The John J. Burns Library’s John Henry Cardinal Newman papers reflects the many interests and evolutions experienced by the Cardinal during his nearly ninety years of life. It contains over fifty personal and professional letters, as well as pamphlets and ephemera that exhibit his philosophical and theological thought. While collections of his letters have been published, most notably the thirty-two volume Letters and Diaries of John Henry Cardinal Newman, the Burns holds some unpublished letters, and of course, provides the thrill of seeing the Cardinal’s ideas in his own hand.
John Henry Cardinal Newman, born in 1801 in London, started life as a member of the Church of England. The earliest letters in the Burns Collection reflect these sentiments. Indeed, in a letter dated February 26, 1836, Newman wrote of his indignation at the power struggle taking place between the King of England and the Archbishop of Canterbury. At the time, the King had put forth several “improper persons for consecration” without consulting the Archbishop. This, according to Newman, was the first instance “of an appointment without the Archbishop being first informed of it” (Box 1, Folder 50, John Henry Cardinal Newman Papers, MS.1986.039, John J. Burns Library, Boston College). Newman’s attempts to create a petition to challenge the unilateral authority of the King is only among the examples of his dynamic personality at work.
Cardinal Newman is known for his tumultuous path to Catholicism. The Oxford Movement, sometimes pejoratively called “Newmanism,” posited common roots for Anglicanism and Catholicism. The Anglican reaction to Newman’s publication of “Tract 90” in 1842, which sought to re-assert the Church of England’s Catholic beginnings instigated Newman’s departure from the Church of England and his subsequent conversion to Catholicism.
The Burns’ Newman Collection focuses on the period after his conversion. In contrast to many of his letters, which emphasize biblical exposition, most of the Burns’ previously unpublished letters concern Catholicism and liberal education. In 1851, Newman became the first rector at the Catholic University of Dublin (now University College, Dublin) where he remained until 1858. His continued appreciation of liberal arts education led him to offer advice to Catholic families. Although little is known of his correspondent in these letters, Mrs. Bethell, the Burns Library owns three letters written to her in response to queries about the educational formation of her children. Of these three letters, two are unpublished. In them, Newman instructs Mrs. Bethell on the proper upbringing of her sons, Augustus and Henry. Newman especially urged her to send Augustus to his own university where Augustus could pursue both Chemistry and the arts all through a Catholic worldview (Box 1, Folders 46, 48, and 49, John Henry Cardinal Newman Papers, MS1986-39, John J. Burns Library, Boston College). Newman’s commitment to learning becomes clear and is reflected in his publication, The Idea of a University. In the Burns Collection, we can see these ideas germinating in a more personal forum.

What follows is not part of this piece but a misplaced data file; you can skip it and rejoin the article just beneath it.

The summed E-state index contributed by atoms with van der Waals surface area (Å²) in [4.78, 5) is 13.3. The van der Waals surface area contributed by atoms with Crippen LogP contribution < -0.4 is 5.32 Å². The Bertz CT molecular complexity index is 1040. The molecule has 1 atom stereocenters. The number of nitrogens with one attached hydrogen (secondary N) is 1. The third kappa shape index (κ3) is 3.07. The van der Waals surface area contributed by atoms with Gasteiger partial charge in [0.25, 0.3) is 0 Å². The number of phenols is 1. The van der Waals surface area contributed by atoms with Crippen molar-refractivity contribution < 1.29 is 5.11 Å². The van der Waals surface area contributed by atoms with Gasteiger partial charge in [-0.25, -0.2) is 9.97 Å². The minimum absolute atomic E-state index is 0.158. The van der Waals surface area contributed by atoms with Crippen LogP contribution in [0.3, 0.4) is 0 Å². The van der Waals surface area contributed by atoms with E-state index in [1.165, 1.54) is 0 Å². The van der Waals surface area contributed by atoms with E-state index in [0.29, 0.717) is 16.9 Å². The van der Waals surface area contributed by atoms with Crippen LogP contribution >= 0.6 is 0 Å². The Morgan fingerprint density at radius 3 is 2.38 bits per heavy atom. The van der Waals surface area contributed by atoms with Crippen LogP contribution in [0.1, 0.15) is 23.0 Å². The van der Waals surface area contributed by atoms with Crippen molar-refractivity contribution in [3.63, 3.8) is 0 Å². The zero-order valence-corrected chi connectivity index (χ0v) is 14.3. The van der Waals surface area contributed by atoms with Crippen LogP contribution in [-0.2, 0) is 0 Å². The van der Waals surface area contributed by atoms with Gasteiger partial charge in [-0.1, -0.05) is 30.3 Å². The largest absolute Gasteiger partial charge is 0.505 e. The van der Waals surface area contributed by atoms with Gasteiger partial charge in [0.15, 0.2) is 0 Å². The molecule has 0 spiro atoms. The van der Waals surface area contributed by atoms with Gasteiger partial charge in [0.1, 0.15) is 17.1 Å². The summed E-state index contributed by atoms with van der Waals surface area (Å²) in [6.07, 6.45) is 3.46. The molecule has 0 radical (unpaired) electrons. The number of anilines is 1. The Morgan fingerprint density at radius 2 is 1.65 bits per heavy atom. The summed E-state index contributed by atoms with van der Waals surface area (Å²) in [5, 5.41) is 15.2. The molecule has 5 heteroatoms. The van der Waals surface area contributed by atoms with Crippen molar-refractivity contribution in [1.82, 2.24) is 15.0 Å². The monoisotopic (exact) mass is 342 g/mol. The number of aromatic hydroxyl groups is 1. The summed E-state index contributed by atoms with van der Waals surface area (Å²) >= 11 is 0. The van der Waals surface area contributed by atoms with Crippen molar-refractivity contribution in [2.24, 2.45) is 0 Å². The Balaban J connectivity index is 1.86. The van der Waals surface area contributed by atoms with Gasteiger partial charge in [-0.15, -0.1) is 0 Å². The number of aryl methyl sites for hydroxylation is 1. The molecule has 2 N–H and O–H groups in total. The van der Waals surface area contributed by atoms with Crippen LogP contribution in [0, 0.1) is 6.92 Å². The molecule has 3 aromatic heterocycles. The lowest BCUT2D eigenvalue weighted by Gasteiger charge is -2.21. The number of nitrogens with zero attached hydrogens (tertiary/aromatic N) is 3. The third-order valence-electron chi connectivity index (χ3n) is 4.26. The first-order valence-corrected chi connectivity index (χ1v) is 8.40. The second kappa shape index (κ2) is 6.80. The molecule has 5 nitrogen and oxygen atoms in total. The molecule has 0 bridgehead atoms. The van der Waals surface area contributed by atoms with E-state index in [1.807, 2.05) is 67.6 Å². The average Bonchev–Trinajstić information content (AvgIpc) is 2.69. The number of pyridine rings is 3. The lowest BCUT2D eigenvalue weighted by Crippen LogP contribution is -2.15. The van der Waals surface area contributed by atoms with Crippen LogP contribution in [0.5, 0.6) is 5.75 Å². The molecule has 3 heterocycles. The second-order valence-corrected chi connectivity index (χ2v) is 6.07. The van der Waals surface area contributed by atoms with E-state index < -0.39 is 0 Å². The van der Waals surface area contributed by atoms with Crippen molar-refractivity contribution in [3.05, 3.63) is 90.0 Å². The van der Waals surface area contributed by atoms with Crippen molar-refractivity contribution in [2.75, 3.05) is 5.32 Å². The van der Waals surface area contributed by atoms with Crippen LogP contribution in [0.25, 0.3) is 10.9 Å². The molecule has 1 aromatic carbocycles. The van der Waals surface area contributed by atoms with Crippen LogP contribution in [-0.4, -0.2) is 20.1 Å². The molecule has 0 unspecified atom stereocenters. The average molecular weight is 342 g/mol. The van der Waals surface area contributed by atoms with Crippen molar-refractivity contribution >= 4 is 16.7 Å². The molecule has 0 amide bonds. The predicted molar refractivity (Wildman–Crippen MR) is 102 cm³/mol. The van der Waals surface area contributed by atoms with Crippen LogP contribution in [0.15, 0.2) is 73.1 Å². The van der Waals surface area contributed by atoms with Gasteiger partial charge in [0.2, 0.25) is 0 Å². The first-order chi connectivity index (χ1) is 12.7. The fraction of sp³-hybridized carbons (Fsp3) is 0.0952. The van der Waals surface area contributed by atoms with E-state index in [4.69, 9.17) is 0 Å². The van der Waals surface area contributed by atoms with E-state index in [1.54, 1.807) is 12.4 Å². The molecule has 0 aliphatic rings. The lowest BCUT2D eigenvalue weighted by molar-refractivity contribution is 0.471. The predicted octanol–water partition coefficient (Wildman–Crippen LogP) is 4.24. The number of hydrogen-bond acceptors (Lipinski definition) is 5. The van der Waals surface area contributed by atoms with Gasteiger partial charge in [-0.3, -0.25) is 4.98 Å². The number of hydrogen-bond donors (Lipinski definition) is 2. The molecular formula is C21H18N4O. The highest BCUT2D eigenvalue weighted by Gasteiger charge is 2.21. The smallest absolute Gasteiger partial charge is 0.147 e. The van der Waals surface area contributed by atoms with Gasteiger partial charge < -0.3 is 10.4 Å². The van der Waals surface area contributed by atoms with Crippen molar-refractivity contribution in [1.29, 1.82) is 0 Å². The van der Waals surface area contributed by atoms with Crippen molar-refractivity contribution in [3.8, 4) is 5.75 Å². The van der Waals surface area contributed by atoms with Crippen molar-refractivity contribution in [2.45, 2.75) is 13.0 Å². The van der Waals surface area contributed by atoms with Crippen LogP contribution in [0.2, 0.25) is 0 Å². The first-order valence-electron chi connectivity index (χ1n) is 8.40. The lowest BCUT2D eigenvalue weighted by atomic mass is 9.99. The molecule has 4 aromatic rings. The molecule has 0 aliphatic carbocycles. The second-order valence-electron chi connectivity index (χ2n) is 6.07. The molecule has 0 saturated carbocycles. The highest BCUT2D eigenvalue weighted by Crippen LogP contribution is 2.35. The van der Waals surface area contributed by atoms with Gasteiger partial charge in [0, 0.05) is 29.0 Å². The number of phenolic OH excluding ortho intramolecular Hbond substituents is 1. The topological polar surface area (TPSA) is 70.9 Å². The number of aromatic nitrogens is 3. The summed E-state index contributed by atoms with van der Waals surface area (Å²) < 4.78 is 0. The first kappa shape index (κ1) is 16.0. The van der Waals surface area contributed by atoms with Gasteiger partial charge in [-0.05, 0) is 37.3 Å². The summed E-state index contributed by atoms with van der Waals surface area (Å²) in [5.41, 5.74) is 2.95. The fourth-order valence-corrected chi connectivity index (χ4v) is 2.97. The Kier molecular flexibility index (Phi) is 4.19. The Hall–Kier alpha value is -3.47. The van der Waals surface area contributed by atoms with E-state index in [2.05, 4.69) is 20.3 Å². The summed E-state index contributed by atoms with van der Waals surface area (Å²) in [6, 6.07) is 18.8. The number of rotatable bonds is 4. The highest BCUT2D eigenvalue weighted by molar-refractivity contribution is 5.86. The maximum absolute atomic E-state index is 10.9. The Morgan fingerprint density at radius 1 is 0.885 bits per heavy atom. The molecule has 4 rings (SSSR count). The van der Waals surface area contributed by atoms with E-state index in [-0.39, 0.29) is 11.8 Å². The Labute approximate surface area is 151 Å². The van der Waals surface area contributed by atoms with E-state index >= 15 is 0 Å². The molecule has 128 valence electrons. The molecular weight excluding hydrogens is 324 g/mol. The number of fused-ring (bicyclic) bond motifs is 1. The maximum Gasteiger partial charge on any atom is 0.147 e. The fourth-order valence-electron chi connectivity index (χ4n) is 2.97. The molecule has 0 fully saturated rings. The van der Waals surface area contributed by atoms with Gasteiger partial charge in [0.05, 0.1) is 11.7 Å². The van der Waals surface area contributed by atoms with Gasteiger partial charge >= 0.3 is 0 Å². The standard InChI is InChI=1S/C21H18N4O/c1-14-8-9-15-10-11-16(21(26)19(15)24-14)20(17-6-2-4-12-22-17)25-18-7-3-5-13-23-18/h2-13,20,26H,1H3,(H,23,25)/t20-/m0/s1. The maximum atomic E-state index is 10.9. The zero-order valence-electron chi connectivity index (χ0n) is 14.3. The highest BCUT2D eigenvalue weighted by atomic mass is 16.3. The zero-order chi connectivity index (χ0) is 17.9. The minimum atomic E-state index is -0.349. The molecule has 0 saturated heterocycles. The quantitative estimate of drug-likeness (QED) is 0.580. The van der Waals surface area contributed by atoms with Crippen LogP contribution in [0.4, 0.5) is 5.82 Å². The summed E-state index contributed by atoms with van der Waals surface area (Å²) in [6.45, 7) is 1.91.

A good portion of the remaining letters exhibit Newman’s beliefs as he related them to his friends. The intimacy of this setting is especially evident in one of his final correspondence with his friend, George T. Edwards, an Anglican. In it he includes his personal translation of the Anima Christi, which he has entitled “My Creed”. Click on the image to read Newman’s creed.
Though the Cardinal died in 1890, his memory has lived on. John Henry Cardinal Newman was proclaimed “Venerable” in 1991, and was beatified by Pope Benedict XVI in 2010. To further research this prodigious and influential figure, please contact the Burns Library Reading Room at 617-552-4861 or email@example.com .
- Elise Franklin, Graduate Research Assistant, Burns Library & Doctoral Student, Department of History
John Henry Cardinal Newman Papers, MS1986-39, John J. Burns Library, Boston College.
Ker, Ian. John Henry Newman. Oxford: Oxford University Press, 1988.